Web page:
Research on net-zero energy residential building design in sub-tropical climates was recently published in the international, peer-reviewed journal Buildings.
The paper, “Going Beyond Code: Monitoring Disaggregated Energy and Modeling Detached Houses in Hawai‘i” is authored by Assistant Professor Wendy Meguro, Eileen Peppard, Stephen Meder, James Maskrey, and Riley Josephson. The authors and seven student researchers monitored and simulated the houses from 2017—2020 and collaborated across UH departments including the School of Architecture; Sea Grant College Program; Hawaii Natural Energy Institute (HNEI); Information and Computer Sciences; Electrical Engineering; Mechanical Engineering; and Animal Sciences.
The research supports the State of Hawai‘i’s 100% renewable energy goal by 2045 by informing the the Department of Hawaiian Home Lands (DHHL), builders including Gentry Homes, the State Energy Office, and the Hawai‘i design community how current detached house design and construction practices could be modified to meet the newly adopted, more restrictive energy codes as well as the 100% renewable energy goals.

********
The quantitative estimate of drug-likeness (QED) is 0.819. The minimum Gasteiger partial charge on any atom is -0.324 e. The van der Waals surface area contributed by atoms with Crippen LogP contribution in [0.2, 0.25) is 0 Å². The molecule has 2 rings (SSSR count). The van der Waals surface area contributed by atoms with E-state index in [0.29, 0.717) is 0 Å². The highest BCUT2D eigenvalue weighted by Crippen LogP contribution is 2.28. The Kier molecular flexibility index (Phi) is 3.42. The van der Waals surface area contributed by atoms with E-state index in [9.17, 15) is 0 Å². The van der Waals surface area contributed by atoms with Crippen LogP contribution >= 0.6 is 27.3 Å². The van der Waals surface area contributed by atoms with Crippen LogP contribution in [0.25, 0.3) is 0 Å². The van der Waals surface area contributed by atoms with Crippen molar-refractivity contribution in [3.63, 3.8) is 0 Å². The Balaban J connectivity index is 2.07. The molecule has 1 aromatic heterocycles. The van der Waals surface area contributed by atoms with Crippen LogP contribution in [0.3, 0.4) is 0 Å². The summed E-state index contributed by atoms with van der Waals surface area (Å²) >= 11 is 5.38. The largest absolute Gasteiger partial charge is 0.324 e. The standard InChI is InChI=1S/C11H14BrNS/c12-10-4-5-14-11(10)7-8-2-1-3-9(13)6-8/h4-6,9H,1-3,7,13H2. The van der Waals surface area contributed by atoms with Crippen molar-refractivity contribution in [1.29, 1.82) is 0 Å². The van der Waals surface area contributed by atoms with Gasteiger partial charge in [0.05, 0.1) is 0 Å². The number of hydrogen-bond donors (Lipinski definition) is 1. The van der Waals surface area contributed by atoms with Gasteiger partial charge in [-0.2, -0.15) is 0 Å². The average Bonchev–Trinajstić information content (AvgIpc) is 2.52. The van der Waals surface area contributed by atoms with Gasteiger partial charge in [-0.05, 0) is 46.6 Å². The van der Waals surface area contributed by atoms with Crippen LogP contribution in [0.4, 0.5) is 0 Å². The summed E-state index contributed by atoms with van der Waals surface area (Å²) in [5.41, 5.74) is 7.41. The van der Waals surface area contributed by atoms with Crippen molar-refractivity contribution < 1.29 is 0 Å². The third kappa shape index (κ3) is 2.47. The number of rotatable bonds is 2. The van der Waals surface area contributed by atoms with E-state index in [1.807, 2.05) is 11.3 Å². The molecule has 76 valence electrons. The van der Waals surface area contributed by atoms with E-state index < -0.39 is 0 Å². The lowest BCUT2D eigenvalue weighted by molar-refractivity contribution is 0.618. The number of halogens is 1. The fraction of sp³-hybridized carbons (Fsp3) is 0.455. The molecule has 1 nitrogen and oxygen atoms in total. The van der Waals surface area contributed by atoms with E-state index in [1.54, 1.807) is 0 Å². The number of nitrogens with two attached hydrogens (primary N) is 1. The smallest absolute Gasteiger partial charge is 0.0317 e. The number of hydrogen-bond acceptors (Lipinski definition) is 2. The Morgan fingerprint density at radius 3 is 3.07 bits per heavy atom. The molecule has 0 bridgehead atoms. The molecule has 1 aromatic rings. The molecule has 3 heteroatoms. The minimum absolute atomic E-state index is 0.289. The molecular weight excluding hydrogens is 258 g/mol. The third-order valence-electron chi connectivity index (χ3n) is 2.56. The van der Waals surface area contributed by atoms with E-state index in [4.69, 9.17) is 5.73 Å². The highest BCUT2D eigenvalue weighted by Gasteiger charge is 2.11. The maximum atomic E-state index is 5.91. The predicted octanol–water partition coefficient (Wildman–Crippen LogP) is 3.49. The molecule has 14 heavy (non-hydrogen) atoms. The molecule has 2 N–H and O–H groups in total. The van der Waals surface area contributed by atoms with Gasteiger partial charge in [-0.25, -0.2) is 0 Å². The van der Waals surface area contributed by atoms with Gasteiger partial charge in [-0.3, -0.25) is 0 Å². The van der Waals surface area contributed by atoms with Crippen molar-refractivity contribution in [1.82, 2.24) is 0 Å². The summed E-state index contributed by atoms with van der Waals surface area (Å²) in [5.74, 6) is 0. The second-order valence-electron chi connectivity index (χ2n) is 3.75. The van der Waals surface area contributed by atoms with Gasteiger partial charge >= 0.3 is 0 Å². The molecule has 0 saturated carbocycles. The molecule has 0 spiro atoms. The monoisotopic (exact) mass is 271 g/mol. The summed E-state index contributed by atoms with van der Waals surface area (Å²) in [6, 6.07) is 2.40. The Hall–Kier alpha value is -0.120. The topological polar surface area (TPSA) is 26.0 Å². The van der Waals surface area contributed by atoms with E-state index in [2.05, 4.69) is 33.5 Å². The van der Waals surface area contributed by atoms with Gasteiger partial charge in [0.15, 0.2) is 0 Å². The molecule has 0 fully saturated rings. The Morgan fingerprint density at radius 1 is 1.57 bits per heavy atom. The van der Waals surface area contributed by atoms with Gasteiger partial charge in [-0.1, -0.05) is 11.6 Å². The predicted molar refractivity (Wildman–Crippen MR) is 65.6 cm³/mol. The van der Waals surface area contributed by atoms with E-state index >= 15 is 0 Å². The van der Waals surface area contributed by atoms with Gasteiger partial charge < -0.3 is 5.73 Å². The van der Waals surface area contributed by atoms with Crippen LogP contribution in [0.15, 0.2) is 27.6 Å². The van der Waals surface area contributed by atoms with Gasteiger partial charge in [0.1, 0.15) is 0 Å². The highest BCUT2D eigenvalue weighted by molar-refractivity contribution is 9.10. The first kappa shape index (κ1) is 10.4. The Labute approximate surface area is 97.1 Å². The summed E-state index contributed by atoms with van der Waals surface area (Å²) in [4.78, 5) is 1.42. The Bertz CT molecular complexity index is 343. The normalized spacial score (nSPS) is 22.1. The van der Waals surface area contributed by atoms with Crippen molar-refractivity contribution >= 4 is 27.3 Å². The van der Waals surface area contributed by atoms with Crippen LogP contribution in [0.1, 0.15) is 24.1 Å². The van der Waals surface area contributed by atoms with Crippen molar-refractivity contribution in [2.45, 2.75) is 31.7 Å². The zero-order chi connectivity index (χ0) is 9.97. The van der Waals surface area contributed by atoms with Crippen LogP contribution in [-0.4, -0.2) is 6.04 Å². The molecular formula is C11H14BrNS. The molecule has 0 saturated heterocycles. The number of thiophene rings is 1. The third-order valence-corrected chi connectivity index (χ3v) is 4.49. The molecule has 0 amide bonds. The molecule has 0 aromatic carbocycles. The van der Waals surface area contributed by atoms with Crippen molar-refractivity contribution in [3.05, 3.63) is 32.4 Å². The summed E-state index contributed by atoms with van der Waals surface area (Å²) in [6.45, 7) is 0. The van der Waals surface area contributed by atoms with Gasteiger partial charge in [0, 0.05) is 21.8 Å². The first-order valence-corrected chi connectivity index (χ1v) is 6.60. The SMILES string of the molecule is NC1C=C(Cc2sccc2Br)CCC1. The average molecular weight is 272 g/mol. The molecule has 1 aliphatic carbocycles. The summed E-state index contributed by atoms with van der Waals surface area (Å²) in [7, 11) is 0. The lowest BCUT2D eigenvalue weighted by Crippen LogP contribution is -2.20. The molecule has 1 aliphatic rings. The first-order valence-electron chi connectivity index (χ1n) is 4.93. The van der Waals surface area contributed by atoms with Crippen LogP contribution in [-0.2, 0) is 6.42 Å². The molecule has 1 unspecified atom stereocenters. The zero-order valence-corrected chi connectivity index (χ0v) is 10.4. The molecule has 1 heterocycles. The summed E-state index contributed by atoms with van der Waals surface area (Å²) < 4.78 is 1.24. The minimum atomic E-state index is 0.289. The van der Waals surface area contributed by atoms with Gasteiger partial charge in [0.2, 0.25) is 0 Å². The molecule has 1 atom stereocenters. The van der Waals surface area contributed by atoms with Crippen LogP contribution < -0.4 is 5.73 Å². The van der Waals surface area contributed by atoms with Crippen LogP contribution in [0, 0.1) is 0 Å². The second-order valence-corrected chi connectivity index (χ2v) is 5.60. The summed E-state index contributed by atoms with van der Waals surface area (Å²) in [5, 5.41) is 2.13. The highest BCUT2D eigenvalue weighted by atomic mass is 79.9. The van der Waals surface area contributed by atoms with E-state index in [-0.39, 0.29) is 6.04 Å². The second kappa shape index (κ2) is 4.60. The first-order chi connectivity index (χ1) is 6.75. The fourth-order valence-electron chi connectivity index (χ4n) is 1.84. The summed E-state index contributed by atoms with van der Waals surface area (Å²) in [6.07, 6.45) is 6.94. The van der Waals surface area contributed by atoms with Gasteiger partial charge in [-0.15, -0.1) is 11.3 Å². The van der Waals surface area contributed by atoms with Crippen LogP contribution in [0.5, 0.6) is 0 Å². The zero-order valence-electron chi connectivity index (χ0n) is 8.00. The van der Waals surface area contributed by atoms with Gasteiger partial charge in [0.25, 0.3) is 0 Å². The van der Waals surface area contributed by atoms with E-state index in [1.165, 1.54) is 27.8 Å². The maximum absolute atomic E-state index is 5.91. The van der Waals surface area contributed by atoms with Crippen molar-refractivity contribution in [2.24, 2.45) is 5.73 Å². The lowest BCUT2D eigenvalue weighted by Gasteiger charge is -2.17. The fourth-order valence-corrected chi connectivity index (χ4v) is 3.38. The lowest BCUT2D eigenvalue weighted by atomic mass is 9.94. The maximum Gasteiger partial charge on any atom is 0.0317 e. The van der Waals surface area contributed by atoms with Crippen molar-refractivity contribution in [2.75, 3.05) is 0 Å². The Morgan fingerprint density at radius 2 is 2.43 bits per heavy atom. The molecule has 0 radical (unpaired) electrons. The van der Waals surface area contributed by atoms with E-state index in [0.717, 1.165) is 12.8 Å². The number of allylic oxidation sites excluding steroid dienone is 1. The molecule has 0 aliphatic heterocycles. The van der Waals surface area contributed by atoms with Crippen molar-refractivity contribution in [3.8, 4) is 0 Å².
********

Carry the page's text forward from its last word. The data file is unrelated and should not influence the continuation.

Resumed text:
New monitored disaggregated energy, temperature, and humidity data is provided for detached homes on Oahu. Whole-building energy models are used to identify the most effective energy efficiency measures for lowest energy use or lowest cost, and demonstrate potential for net-zero site energy.
This research was conducted through the UH School of Architecture’s Environmental Research and Design Lab as well as the Hawaii Sea Grant Center for Smart Building and Community Design. The researchers sincerely thank HNEI for funding; Hawaii Sea Grant and School of Architecture for in-kind support; student researchers Kathryn Paradis; Dustin Chang; Shane Matsunaga; Ben Thrun; Aarthi Padmanabhan; Carlos Paradis; and Branden Annino; consultant SDC; DHHL; Gentry Homes; and the volunteer homeowners.